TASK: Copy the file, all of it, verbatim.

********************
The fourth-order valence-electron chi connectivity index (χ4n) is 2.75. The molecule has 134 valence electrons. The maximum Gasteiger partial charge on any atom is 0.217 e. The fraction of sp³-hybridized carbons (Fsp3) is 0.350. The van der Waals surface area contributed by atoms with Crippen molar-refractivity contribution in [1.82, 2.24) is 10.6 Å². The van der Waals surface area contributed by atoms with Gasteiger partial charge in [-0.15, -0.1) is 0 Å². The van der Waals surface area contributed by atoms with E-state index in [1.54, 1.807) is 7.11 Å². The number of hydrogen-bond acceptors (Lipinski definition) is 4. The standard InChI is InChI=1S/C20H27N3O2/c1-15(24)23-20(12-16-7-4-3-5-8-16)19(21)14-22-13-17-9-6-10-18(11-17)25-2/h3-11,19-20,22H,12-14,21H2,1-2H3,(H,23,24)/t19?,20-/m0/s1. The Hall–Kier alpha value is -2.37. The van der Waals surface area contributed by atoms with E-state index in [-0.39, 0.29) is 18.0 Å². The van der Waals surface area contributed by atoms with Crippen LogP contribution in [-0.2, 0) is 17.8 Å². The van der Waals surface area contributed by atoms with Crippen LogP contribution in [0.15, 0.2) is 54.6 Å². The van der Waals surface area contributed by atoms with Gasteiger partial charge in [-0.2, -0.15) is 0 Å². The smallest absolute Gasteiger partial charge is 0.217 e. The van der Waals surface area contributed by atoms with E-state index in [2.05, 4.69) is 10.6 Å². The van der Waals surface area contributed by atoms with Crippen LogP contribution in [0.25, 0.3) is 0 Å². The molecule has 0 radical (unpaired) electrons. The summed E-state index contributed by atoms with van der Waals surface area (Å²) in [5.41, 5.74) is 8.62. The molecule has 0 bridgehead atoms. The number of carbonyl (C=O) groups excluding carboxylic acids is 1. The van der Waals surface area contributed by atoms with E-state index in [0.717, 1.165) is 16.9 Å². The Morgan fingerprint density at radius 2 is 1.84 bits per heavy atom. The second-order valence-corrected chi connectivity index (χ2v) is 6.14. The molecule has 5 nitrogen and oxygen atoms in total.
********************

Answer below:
The fourth-order valence-electron chi connectivity index (χ4n) is 2.75. The molecule has 134 valence electrons. The maximum Gasteiger partial charge on any atom is 0.217 e. The fraction of sp³-hybridized carbons (Fsp3) is 0.350. The van der Waals surface area contributed by atoms with Crippen molar-refractivity contribution in [1.82, 2.24) is 10.6 Å². The van der Waals surface area contributed by atoms with Gasteiger partial charge in [-0.15, -0.1) is 0 Å². The van der Waals surface area contributed by atoms with E-state index in [1.54, 1.807) is 7.11 Å². The number of hydrogen-bond acceptors (Lipinski definition) is 4. The standard InChI is InChI=1S/C20H27N3O2/c1-15(24)23-20(12-16-7-4-3-5-8-16)19(21)14-22-13-17-9-6-10-18(11-17)25-2/h3-11,19-20,22H,12-14,21H2,1-2H3,(H,23,24)/t19?,20-/m0/s1. The Hall–Kier alpha value is -2.37. The van der Waals surface area contributed by atoms with E-state index in [-0.39, 0.29) is 18.0 Å². The van der Waals surface area contributed by atoms with Crippen LogP contribution in [-0.2, 0) is 17.8 Å². The van der Waals surface area contributed by atoms with Crippen LogP contribution in [0.15, 0.2) is 54.6 Å². The van der Waals surface area contributed by atoms with Gasteiger partial charge in [-0.2, -0.15) is 0 Å². The smallest absolute Gasteiger partial charge is 0.217 e. The van der Waals surface area contributed by atoms with E-state index in [2.05, 4.69) is 10.6 Å². The van der Waals surface area contributed by atoms with Crippen LogP contribution in [0.25, 0.3) is 0 Å². The molecule has 0 radical (unpaired) electrons. The summed E-state index contributed by atoms with van der Waals surface area (Å²) in [5.41, 5.74) is 8.62. The molecule has 0 bridgehead atoms. The number of carbonyl (C=O) groups excluding carboxylic acids is 1. The van der Waals surface area contributed by atoms with E-state index in [0.717, 1.165) is 16.9 Å². The Morgan fingerprint density at radius 2 is 1.84 bits per heavy atom. The second-order valence-corrected chi connectivity index (χ2v) is 6.14. The molecule has 5 nitrogen and oxygen atoms in total.